Ronaldo and manager Paulo Bento both claimed it was always planned for the forward to take the fifth, but harsher critics suggested it was more a case of him wanting to score the deciding penalty that led to them missing out.
7. Nuno Gomes, Portugal
Despite playing the same number of games and scoring the same amount of goals as his compatriot Ronaldo, Nuno Gomes edges the Real Madrid superstar thanks to his better minutes-to-goals ratio.
Scoring in three finals, becoming the first Portuguese footballer to do so in the process, he is perhaps best remembered by England fans as the man that completed the comeback from two goals down to win 3-2 in their opening Euro 2000 group match.
A two-time league winner in his own country with Benfica, and currently fifth on his Portugal's all-time top goalscorers chart, he retired in 2013 following a spell in the English Championship with Blackburn Rovers.
6. Thierry Henry, France
French striker Thierry Henry's glorious career saw him win everything there is to win in the game, including the European Championships of 2000, where his three goals helped France to victory as his country's top goalscorer.
The Arsenal legend had also been Les Bleus' top scorer when they won the World Cup two years previously.
Now retired, Henry remains France's all time record goalscorer. He scored six goals overall at Championship finals, the last coming in 2008 with him registering the national side's only goal as they crashed out in the first round.
Originally a winger, Henry became one of the world's most feared strikers around the turn of the century. His trademark pace and ice-cool finishing led to him becoming Arsenal's record goalscorer, and he was immortalised in 2011 as one of four statues outside the club's Emirates stadium.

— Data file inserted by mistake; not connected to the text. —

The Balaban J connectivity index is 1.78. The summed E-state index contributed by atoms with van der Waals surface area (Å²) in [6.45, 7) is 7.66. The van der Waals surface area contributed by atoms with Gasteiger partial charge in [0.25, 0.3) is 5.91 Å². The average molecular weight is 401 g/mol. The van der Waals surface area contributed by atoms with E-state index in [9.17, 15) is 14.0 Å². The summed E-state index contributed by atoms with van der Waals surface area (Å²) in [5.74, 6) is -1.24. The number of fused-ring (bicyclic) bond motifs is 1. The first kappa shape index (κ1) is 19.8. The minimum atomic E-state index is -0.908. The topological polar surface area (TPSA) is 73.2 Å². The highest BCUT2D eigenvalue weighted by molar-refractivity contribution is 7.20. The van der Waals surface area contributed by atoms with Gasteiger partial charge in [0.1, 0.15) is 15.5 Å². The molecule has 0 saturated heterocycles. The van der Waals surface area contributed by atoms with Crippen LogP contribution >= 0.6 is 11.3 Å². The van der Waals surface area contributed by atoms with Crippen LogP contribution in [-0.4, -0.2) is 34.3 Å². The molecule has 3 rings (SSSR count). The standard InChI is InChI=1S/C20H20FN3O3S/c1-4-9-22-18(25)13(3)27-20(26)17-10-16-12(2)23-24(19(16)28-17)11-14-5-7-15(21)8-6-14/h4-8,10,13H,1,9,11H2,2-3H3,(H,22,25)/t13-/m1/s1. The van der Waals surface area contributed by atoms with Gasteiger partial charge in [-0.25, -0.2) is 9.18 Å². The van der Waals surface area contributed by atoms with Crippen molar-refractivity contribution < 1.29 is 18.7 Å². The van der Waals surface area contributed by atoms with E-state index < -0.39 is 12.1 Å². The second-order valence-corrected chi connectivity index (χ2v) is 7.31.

5. Zlatan Ibrahimovic, Sweden
Whatever hasn't been said about Zlatan Ibrahimovic isn't worth listening to. One of the most widely reported-on footballers of his generation, Zlatan has already kept us all guessing as to where he will play his club football next season, but before that he's got the small matter of Euro 2016 to contend with.
This will be his fourth finals, and he's been nothing if not consistent, scoring two at each event. An extraordinary back-heeled goal against Italy in 2004 and his stunner against Greece four years later have provided some golden moments, but arguably his best 'Euros' moment was in 2012, where his outstanding volley opened the scoring in the group game against France, and was later voted goal of the tournament.
With Sweden only getting past the group stage once with Ibrahimovic in their ranks - at Euro 2004, where they were unlucky to go out in the quarter-finals on penalties against the Dutch - the 34-year old will be keen to cement his reputation this time around.
4. Patrick Kluivert, Netherlands
Now manager of Caribbean island nation Curacao, Patrick Kluivert certainly had an eventful career, bursting onto the European scene with the Champions League winner in 1995 for Ajax against future employers AC Milan.
His first European Championships was a year later in England, where his one goal came in the 4-1 defeat at the hands of the hosts, and managed to knock out Scotland on goal difference in the process.